A Syrian Woman.
By rising up against the injustices of Assad and his regime, the Syrian Woman challenged all the ideas and stereotypes that were casted on her by minds claiming wisdom and global leadership while being stagnant in international circles, such as feminists and human rights organisations, as well as [Syrian] compatriots who have blindly adopted the slogans of those organisations.
Throughout the years, we have read hundreds of news articles and reports published online focusing on the future of the Arab Woman and her right to Freedom and rebellion against traditions and the status quo, and even go further and be liberated from religion, and focusing on equal marriage rights for homosexuals, as well as the calls by international feminists movements to defend women and their liberties! On top of that we hear every now and then some Western and Arab voices – organizations, feminist movements, and individuals – calling to defend the right of Saudi women to drive cars!
The Syrian revolution has shamed those organisations and uncovered their existential crisis. They were completely paralysed when it came to influencing the international community or taking concrete actions to alleviate the suffering of the Syrian Woman. Their true face was unmasked when it became clear that their utmost influence cannot go beyond documenting and collecting statistics about detainees (in Assad’s prisons), as well as martyrs and victims of Assad’s violent and brutal war on his own people.
In light of the Syrian revolution and the suffering of Syrian women, we ask ourselves, how realistic are the goals and mission statements of those organisations? Ideas like the advocacy campaigns about reinforcing women’s skills in all fields in order for her to participate in the development alongside her partner, while everyday she is subjected to the most horrifying physical, emotional and spiritual violence! Human history has yet to record an entity that has stripped women off of their freedom, rights and dignity as has the Syrian regime and its regional and international allies.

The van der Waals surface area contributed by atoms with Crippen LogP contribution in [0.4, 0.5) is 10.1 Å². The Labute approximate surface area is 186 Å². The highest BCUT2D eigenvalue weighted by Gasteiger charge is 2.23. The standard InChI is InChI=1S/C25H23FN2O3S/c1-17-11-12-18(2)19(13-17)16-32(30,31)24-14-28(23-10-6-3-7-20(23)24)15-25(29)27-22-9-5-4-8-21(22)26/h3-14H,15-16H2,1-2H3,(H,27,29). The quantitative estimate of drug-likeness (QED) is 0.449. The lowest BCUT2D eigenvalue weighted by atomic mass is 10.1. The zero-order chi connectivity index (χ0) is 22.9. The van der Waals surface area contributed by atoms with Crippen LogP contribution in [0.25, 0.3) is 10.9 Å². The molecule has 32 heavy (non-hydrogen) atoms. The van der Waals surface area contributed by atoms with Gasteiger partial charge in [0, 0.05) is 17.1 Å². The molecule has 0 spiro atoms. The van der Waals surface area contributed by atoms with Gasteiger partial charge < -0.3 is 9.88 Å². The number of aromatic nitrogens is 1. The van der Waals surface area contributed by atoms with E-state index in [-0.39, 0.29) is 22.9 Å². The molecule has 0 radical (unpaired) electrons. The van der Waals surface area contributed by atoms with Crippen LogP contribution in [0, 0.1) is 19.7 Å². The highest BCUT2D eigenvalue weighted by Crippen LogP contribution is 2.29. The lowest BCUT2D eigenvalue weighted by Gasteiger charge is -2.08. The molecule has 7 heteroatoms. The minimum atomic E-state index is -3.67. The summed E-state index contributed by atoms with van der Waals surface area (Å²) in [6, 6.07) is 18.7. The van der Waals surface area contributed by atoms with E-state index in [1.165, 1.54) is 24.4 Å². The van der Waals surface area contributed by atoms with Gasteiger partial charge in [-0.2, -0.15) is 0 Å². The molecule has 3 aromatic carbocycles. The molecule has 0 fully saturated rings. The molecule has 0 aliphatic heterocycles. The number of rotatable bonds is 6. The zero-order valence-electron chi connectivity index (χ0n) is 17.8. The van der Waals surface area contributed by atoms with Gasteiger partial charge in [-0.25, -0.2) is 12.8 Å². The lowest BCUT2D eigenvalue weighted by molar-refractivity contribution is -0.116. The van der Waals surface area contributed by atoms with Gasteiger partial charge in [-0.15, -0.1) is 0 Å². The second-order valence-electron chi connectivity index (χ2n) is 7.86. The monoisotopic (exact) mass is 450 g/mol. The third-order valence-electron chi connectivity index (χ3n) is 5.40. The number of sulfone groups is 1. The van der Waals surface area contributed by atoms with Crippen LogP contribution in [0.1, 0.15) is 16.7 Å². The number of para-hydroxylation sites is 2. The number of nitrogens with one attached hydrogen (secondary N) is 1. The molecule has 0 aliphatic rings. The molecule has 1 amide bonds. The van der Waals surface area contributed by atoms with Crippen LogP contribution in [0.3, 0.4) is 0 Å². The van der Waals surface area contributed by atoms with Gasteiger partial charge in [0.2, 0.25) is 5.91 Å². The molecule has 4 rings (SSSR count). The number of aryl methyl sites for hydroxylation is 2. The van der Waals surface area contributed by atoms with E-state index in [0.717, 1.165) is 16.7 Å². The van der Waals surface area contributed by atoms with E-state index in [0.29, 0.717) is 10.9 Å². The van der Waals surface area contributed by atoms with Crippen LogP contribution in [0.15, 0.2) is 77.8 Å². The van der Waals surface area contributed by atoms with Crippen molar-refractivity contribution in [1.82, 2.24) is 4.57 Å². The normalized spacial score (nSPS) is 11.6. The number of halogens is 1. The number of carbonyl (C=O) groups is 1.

The Syrian revolution is a revolution against the stereotypical understanding of equality between women and men, which the regime has left us with. The clearest manifestation of this understanding being that – with rare exceptions – women were assigned positions in universities, research fellowships abroad, and positions in the largest of public institutions on the basis of either ideological affiliation or moral corruption.
Not any woman can be an idol figure on Women’s Day, and not any woman deserves recognition, respect or awards on the Syrian revolution’s fifth anniversary. Those women whose news and activities filled traditional and online media, do not deserve to be considered true revolutionaries or rebels. During revolutions, the only woman that deserves respect is that legendary woman who has lost a son, a husband, a father or a brother. A woman who has been displaced from her home and country, and forced walk to the four corners of the Earth. The one who suffered the horrors of siege, starvation, and shelling, with her life and honour threatened all the time. She is the nurse on frontlines with rebels tending to their wounds, or the young lady who’s put her life on the line to carry food and medicine to the rebels. Last but not least she is the activist who works in silence, and honestly expects no reward but that from God the Almighty.